You must go to Tools → Child Themes in your WordPress dashboard after activation:

Go to Tools Child Themes

You will be prompted to choose a parent theme from a drop-down menu on the Parent/Child tab. The Twenty Twenty-One theme will be chosen. The plugin will determine whether the theme is appropriate for use as a parent theme when you click the Analyze button.

Analyze Theme

You will then be prompted to name the folder where the child theme will be saved and select a location for new styles. We'll keep everything set to default.

Child Theme Directory

You'll be prompted to select the parent theme stylesheet access method in the section that follows. Once more, we'll use the default configuration.

Stylesheet Settings WordPress

You must select the "Click to Edit Child Theme Attributes" button when you reach Section 7. Then, you may add information to your child theme.

The menus and widgets from the parent theme are lost when you manually create a child theme. They can be copied from the parent theme to the child theme through Child Theme Configurator.

Child Theme Menus and Widgets

To create your own child theme, click the button Create New Child Theme. The style.css and functions.php files you'll need to subsequently alter the theme will be added to a folder the plugin will create for your child themes. Click the link towards the top of the screen to preview the theme before activating it to make sure it works properly and looks decent.

Preview Child Theme

The child theme will now seem and function just like the parent theme at this point. We'll then start customizing it.


How to Customize Your Child Theme

We will now tweak the child theme to give it a somewhat distinct appearance from the parent theme. To accomplish this, we must add code to the style.css file, which calls for some CSS knowledge.

By copying and editing the parent theme's existing code, you can streamline the process. You may locate the code by using Chrome or Firefox Inspector, or you can copy it straight from the style.css file of the parent theme.

Copy Code from the Chrome or Firefox Inspector

Using the inspector tools that come with Google Chrome and Firefox is the simplest approach to finding the CSS code that needs to be changed. With the use of these tools, you may examine the HTML and CSS behind any web page element.

For instance, you may right-click on the post and choose Inspect to view the CSS that was used to create the post's body.

Your browser screen will divide into two sections as a result. You can see the page's HTML and CSS at the bottom of the screen. The HTML and CSS may alternatively show up on the right side of the screen, depending on the configurations of your browser.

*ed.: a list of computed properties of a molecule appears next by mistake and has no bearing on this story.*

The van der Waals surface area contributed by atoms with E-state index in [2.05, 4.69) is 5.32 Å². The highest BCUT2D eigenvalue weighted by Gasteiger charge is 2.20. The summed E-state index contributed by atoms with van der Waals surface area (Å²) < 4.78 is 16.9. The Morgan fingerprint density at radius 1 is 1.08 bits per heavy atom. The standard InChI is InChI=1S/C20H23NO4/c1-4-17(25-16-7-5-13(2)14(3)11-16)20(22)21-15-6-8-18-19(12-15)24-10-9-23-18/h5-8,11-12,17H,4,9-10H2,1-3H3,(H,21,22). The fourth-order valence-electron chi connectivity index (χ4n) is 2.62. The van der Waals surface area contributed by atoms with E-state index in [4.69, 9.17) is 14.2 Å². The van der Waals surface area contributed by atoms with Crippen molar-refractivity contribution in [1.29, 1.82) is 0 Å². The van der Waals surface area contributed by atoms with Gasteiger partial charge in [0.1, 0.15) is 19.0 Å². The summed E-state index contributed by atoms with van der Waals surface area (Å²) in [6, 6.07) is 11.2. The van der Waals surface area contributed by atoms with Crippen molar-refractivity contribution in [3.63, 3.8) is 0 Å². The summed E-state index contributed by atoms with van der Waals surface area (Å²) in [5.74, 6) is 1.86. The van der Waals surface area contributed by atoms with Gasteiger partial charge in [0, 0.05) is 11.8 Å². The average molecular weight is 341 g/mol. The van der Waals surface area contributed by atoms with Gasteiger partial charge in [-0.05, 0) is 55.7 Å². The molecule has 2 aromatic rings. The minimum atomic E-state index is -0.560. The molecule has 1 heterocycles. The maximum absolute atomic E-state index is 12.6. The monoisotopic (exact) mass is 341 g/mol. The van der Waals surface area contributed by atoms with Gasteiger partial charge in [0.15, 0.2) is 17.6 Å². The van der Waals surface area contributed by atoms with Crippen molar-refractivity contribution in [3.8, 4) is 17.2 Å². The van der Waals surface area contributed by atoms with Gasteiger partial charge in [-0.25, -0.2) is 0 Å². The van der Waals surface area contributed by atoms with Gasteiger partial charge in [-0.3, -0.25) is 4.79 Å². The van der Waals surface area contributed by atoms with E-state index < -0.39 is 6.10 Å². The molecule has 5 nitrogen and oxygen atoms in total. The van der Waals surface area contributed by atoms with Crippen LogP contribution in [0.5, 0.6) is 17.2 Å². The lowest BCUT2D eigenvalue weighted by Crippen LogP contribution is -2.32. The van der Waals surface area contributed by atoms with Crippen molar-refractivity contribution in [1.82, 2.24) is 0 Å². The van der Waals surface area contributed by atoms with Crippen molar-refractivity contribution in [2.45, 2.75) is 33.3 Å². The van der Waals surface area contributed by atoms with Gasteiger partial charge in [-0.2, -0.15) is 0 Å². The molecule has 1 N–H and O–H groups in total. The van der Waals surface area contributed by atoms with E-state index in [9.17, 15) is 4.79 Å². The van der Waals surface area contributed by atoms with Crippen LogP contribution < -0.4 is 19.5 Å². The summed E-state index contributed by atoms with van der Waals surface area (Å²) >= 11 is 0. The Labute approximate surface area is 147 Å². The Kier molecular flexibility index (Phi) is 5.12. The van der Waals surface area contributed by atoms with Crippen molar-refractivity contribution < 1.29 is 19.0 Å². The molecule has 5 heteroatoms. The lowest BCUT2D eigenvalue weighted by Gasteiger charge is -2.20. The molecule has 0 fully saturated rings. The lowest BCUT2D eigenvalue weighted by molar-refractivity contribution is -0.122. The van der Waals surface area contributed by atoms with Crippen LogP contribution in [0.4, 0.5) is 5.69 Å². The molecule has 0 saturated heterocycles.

The Chrome inspector will highlight various HTML lines in the top window as you move the mouse over them. Additionally, it will display the CSS rules that apply to the highlighted element.

You can experiment with modifying the CSS there to see how it might appear.

After saving your style.css file modifications, you should preview your website. Repeat the procedure for any further changes you want to make to the stylesheet for your theme. This page contains the whole stylesheet we developed for the child theme. You are welcome to experiment and change it.

Theme Name:   Example Child Theme
Theme URI:
Description:  A Twenty Twenty-One child theme
Author:       YourNameHere
Author URI:
Template:     twentytwentyone
Version:      1.0.0
Text Domain:  twentytwentyonechild
.site-title {
    color: #7d7b77;
.site-description {
    color: #aba8a2;
body {
     background-color: #fdf8ef;
     color: #7d7b77;
.entry-footer {
    color: #aba8a2;
.entry-title {
    color: #aba8a2;
    font-weight: bold;
.widget-area {
    color: #7d7b77;

Copy Code from the Parent Theme’s style.css File

You can also copy some code straight from the style.css file of the parent theme. After that, you can alter it by pasting it into the style.css file of the child theme.

Due to the wide usage of CSS variables in Twenty Twenty-One as a parent theme, that is very beneficial.

For instance, the first code read as follows when we changed the background color of the page above:

background-color: var(--global--color-background);

The variable "-global-color-background" is present here. Throughout the topic, the variable can be utilized in a variety of contexts. You only need to alter the variable's value to instantly change the color in each of those locations.

You must open the style.css file in your text editor after navigating to /wp-content/themes/twentytwentyone in your WordPress installation folder. The location of the definition of -global-color-background may then be found.

--global--color-background: var(--global--color-green);

Because of this, we find out that yet another completely different variable is trying to define our original one. In fact, a wide variety of color variables are declared in the:root section of the parent theme's style.css file. The Twenty Twenty-One theme employs this color scheme.

:root {
    --global--color-black: #000;
    --global--color-dark-gray: #28303d;
    --global--color-gray: #39414d;